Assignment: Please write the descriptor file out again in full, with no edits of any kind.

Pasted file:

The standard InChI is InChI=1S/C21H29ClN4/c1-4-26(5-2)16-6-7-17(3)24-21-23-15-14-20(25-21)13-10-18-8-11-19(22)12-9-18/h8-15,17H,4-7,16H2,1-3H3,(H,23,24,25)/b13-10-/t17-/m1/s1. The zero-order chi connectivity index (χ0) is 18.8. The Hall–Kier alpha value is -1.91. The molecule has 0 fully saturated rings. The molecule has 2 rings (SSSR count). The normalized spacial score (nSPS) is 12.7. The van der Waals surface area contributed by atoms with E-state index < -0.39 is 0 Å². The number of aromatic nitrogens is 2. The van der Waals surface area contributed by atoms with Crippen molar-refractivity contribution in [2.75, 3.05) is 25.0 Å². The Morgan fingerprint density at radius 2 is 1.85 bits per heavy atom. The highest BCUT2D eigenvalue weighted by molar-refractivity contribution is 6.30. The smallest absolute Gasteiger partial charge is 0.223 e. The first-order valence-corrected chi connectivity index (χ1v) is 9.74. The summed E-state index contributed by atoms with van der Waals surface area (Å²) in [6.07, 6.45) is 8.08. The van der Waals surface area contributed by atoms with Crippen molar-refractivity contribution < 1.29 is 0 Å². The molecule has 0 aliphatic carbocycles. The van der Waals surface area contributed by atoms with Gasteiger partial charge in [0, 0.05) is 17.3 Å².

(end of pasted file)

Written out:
The standard InChI is InChI=1S/C21H29ClN4/c1-4-26(5-2)16-6-7-17(3)24-21-23-15-14-20(25-21)13-10-18-8-11-19(22)12-9-18/h8-15,17H,4-7,16H2,1-3H3,(H,23,24,25)/b13-10-/t17-/m1/s1. The zero-order chi connectivity index (χ0) is 18.8. The Hall–Kier alpha value is -1.91. The molecule has 0 fully saturated rings. The molecule has 2 rings (SSSR count). The normalized spacial score (nSPS) is 12.7. The van der Waals surface area contributed by atoms with E-state index < -0.39 is 0 Å². The number of aromatic nitrogens is 2. The van der Waals surface area contributed by atoms with Crippen molar-refractivity contribution in [2.75, 3.05) is 25.0 Å². The Morgan fingerprint density at radius 2 is 1.85 bits per heavy atom. The highest BCUT2D eigenvalue weighted by molar-refractivity contribution is 6.30. The smallest absolute Gasteiger partial charge is 0.223 e. The first-order valence-corrected chi connectivity index (χ1v) is 9.74. The summed E-state index contributed by atoms with van der Waals surface area (Å²) in [6.07, 6.45) is 8.08. The van der Waals surface area contributed by atoms with Crippen molar-refractivity contribution < 1.29 is 0 Å². The molecule has 0 aliphatic carbocycles. The van der Waals surface area contributed by atoms with Gasteiger partial charge in [0, 0.05) is 17.3 Å².